I truly believe everything happens for a reason. A recent weekend was the perfect example. I was able to experience and witness the inner workings of an individual’s mind that was riddled with anxiety directly related to a recent traumatic event. I spent hours differentiating how this person and I deal differently with stress and conflict, and no matter what advice I offered, it was apparent that this person was continuing to struggle as if they were locked inside their own mind. The more they thought about the trauma, the more stress they endured; it was a toxic cycle of obsessive thoughts followed by fear. All I could do was offer love and support, and the more I thought about this individual, the more I realized how our medical society falls short in treating anxiety and related disorders.
The human reaction to fear
As humans, we are naturally driven by fear, anxiety, stress, and peer pressure to perform to the best of our abilities in order to prevent failure. Many of us live in fear of failing—failing at our jobs, failing in our relationships, failing within society, or even failing as individuals. For many, the fear may not be the driving force to succeed, but rather the driving force to become obsessed with thoughts leading to actions that can hinder our happiness, self-worth, and overall success. Anxiety is often prompted by some sort of fear or stress factor that enters our life and results in a flight-or-fight physiological mode in our bodies. Anxiety for most people is normal, short-lived, and can be overcome, but for many, anxiety can take over their life, hindering relationships, work performance, and personal happiness.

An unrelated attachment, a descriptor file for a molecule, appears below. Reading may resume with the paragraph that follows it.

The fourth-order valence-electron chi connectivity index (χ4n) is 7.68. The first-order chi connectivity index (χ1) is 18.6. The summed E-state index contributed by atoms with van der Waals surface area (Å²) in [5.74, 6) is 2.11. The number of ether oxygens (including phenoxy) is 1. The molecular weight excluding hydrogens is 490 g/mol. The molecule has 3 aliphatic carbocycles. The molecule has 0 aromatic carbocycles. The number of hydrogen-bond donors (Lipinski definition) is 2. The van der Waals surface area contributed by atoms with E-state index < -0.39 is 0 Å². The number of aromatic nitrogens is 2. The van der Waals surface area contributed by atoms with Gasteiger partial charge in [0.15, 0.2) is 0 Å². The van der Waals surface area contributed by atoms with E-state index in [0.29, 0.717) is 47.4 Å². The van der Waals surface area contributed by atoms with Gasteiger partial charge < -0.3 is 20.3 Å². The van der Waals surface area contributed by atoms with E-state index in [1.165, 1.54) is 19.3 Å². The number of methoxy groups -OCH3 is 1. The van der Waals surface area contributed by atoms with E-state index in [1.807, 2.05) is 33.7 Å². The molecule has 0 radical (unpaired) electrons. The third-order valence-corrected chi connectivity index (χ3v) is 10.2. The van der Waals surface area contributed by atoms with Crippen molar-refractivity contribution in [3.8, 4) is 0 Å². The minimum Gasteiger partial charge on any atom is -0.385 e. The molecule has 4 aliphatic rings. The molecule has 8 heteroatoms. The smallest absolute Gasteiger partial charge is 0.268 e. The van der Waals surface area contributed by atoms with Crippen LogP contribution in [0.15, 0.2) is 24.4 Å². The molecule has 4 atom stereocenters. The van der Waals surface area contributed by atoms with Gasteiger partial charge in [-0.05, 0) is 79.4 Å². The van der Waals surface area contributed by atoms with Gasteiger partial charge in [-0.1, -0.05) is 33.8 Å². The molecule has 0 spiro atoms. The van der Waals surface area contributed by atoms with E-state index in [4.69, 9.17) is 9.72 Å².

Anxiety disorders in the United States
General anxiety disorder and all other anxiety disorders affect approximately 30 percent of adults in the United States and is the leading cause of mental illness. Other anxiety disorders include panic disorders, PTSD, obsessive-compulsive disorder, specific phobias, acute stress disorder, social phobia, and agoraphobia. In general, treatment consists of psychotherapy, medication, and lifestyle changes. I personally have treated many individuals with anxiety by prescribing medication and referring them to a therapist or psychiatrist, but we often fall short in addressing the lifestyle modifications that can also help resolve symptoms of anxiety.
The importance of gratitude
The power of positive thinking and gratitude can help replace toxic negative thoughts harboring anxiety. Even when our lives are turned upside down, there is always a positive outlook an individual can take, but it is their choice whether to engage in this type of thinking or to continue to engage in their anxious thoughts. Expressing gratitude for your health, your safety, your job, your best friend, the roof over your head, or the ability to walk, talk, and accept human touch is one of the easiest ways to gain a positive outlook on life. Even if you feel like you have nothing left in your life, there will always be some individuals who are better off than we, and we will always be better off than some others—it is a spectrum, and it's your choice to look at which side of the spectrum you are on. Choose wisely.
Lifestyle modifications for overcoming anxiety
Although medications and psychotherapy are considered the first-line treatment approaches for anxiety disorders, there are other avenues to keep symptoms at bay. These may seem easy at first to conquer, but for many, adopting these as part of an everyday lifestyle may take years.
Remember that everyone's mind is uniquely different, and the treatment for this disorder is not a one-size-fits-all approach. Offer support, listen, and comfort someone you care about in the most positive way possible. Your personal approach for dealing with stress may or may not be beneficial to another individual.
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